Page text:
Days after she gives birth to Prince Edward VI, Jane sees the shadow again. “Moonlight shone through it [the window], illuminating a shadow on the wall. No! Not now! And then, for the first time, she could clearly see those unmistakable features: the narrow face, the pointed chin, the dark eyes flashing with menance, glaring at her malevolently. Now she could not doubt who it was who had visited her in the dark reaches of the night, or of what her appearance heralded. I am going to die, she thought desperately.” Of course, no one knows exactly how Jane reacted to Anne’s death, but she would have likely been surprised since there was no precedent for killing an English queen. Obviously we don’t know if she ever thought Anne was haunting her, though it does make for interesting reading.

I recommend this novel for readers who want the known facts about Jane Seymour to be accurate, but are also looking for an interesting interpretation of what the real Jane might have been like.

Halloween and the History of Witches

Modern depiction of a witch

Modern depiction of a witch

With Halloween approaching, you’ve probably seen witches decorating people’s houses and yards. Maybe you or a friend will dress up as a witch before going trick-or-treating. But do you know how witches became a symbol of Halloween?

In another blog post, I wrote about the festival of Samhain, which represented the start of winter and the New Year for the Celtic people. Celts believed that the dead roamed the earth on Samhain. The Celtic priests, called Druids, told the people that since spirits knew a great deal about the afterlife, predictions for the future would be more accurate on Samhain. The practices of Druid priests, such as predicting the health of the community or figuring out how to cure an illness, were associated with witchcraft.

The Celts did not view witchcraft or witches as evil. That idea came from the early Catholic Church during the Middle Ages. Though the Church incorporated some elements of Samhain into a new holiday that honored the dead with prayers (All Saints’ Day), witches were excluded. The word witch meant “wise one,” and the male heads of the Church saw witches’ knowledge of the natural world as a threat to the Church’s authority. As one historian put it, women did not fit into the early Church hierarchy of Father, Son, and Holy Spirit. God in all his forms was referred to as “He.”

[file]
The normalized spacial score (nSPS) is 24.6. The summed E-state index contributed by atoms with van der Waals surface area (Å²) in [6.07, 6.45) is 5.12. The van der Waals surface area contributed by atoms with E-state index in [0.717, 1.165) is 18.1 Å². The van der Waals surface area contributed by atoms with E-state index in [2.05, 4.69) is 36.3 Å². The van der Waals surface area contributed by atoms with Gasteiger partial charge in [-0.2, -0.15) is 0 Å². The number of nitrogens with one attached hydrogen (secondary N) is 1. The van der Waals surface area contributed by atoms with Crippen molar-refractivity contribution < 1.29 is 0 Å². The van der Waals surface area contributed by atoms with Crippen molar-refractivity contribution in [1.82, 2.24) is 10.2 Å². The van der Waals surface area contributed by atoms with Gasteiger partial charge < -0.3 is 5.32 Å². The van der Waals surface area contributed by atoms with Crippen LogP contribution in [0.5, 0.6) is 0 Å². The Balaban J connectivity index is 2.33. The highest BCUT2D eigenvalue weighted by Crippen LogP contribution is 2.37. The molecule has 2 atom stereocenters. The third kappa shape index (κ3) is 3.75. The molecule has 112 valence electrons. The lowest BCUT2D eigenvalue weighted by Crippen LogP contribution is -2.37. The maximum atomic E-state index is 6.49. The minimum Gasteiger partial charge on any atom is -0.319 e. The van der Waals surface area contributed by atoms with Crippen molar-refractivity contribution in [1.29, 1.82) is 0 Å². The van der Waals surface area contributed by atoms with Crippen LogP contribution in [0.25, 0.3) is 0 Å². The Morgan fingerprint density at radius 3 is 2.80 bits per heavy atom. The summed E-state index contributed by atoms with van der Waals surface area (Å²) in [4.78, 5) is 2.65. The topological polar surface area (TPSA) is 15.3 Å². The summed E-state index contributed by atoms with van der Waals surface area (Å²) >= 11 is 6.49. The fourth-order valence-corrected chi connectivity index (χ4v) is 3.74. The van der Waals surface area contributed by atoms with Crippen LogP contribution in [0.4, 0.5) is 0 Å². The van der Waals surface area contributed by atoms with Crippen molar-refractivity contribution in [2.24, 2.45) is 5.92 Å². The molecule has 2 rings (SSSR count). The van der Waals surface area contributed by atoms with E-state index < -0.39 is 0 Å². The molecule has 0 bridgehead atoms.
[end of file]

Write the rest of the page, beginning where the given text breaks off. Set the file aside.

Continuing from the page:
To rid the communities of witches, the Church claimed that these women made a pact with the devil and wanted to bring harm to their neighbors. Witch-hunts became popular not only in the Middle Ages but also during the fifteenth and sixteenth centuries in Europe. Most witch-hunts occurred in areas with political and religious turmoil. Accused witches were either burned at the stake or hanged.

Like their European counterparts, American colonists also viewed witches as evil. Colonists blamed witches for their problems, such as illness or poor a harvest. When teenaged girls in Salem, Massachusetts consulted an African slave to tell their futures, they became frightened and appeared possessed by an evil force. The town’s church leaders accused the slave woman of witchcraft, and other colonists used the hysteria to accuse neighbors they disliked of planting spells that caused illness or other problems. The witch trials in Salem sentenced twenty people to death in 1692.

Salem’s residents, along with most colonists, did not celebrate All Saints’ Day because they were Protestants who didn’t believe in saints. Some aspects of the holiday were preserved, however. For example, New England residents celebrated the harvest in late autumn. The Puritan beliefs in the magic of witches and fortunetelling eventually led to our modern day Halloween celebrations, which prominently feature witches.